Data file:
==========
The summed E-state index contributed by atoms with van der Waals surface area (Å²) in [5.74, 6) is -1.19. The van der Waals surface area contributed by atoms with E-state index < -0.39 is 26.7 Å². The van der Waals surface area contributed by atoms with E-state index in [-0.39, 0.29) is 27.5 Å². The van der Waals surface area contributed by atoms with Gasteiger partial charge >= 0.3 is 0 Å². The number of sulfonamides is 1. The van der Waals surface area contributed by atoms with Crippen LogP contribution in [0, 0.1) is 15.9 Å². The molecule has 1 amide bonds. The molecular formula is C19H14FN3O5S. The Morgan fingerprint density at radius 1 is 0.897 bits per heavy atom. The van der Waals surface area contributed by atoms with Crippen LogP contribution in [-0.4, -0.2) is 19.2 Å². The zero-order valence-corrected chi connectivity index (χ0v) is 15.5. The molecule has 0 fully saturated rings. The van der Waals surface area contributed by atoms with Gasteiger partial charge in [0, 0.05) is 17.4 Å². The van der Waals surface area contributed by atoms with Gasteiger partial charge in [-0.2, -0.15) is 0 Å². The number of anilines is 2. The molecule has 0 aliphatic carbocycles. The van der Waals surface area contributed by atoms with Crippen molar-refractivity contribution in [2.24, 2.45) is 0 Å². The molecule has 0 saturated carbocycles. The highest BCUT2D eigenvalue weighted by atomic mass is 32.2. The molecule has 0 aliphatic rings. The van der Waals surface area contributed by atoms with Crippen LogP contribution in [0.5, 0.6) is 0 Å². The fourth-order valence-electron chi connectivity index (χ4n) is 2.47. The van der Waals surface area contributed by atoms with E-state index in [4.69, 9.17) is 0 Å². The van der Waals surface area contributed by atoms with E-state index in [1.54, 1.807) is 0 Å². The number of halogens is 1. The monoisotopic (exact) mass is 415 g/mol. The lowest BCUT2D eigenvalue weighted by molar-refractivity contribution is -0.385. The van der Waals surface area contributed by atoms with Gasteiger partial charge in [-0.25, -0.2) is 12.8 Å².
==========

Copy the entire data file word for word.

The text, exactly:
The summed E-state index contributed by atoms with van der Waals surface area (Å²) in [5.74, 6) is -1.19. The van der Waals surface area contributed by atoms with E-state index < -0.39 is 26.7 Å². The van der Waals surface area contributed by atoms with E-state index in [-0.39, 0.29) is 27.5 Å². The van der Waals surface area contributed by atoms with Gasteiger partial charge >= 0.3 is 0 Å². The number of sulfonamides is 1. The van der Waals surface area contributed by atoms with Crippen LogP contribution in [0, 0.1) is 15.9 Å². The molecule has 1 amide bonds. The molecular formula is C19H14FN3O5S. The Morgan fingerprint density at radius 1 is 0.897 bits per heavy atom. The van der Waals surface area contributed by atoms with Crippen LogP contribution in [-0.4, -0.2) is 19.2 Å². The zero-order valence-corrected chi connectivity index (χ0v) is 15.5. The molecule has 0 fully saturated rings. The van der Waals surface area contributed by atoms with Gasteiger partial charge in [0, 0.05) is 17.4 Å². The van der Waals surface area contributed by atoms with Gasteiger partial charge in [-0.2, -0.15) is 0 Å². The number of anilines is 2. The molecule has 0 aliphatic carbocycles. The van der Waals surface area contributed by atoms with Crippen molar-refractivity contribution in [2.24, 2.45) is 0 Å². The molecule has 0 saturated carbocycles. The highest BCUT2D eigenvalue weighted by atomic mass is 32.2. The molecule has 0 aliphatic rings. The van der Waals surface area contributed by atoms with Crippen LogP contribution in [0.5, 0.6) is 0 Å². The fourth-order valence-electron chi connectivity index (χ4n) is 2.47. The van der Waals surface area contributed by atoms with E-state index in [4.69, 9.17) is 0 Å². The van der Waals surface area contributed by atoms with E-state index in [1.54, 1.807) is 0 Å². The number of halogens is 1. The monoisotopic (exact) mass is 415 g/mol. The lowest BCUT2D eigenvalue weighted by molar-refractivity contribution is -0.385. The van der Waals surface area contributed by atoms with Gasteiger partial charge in [-0.25, -0.2) is 12.8 Å².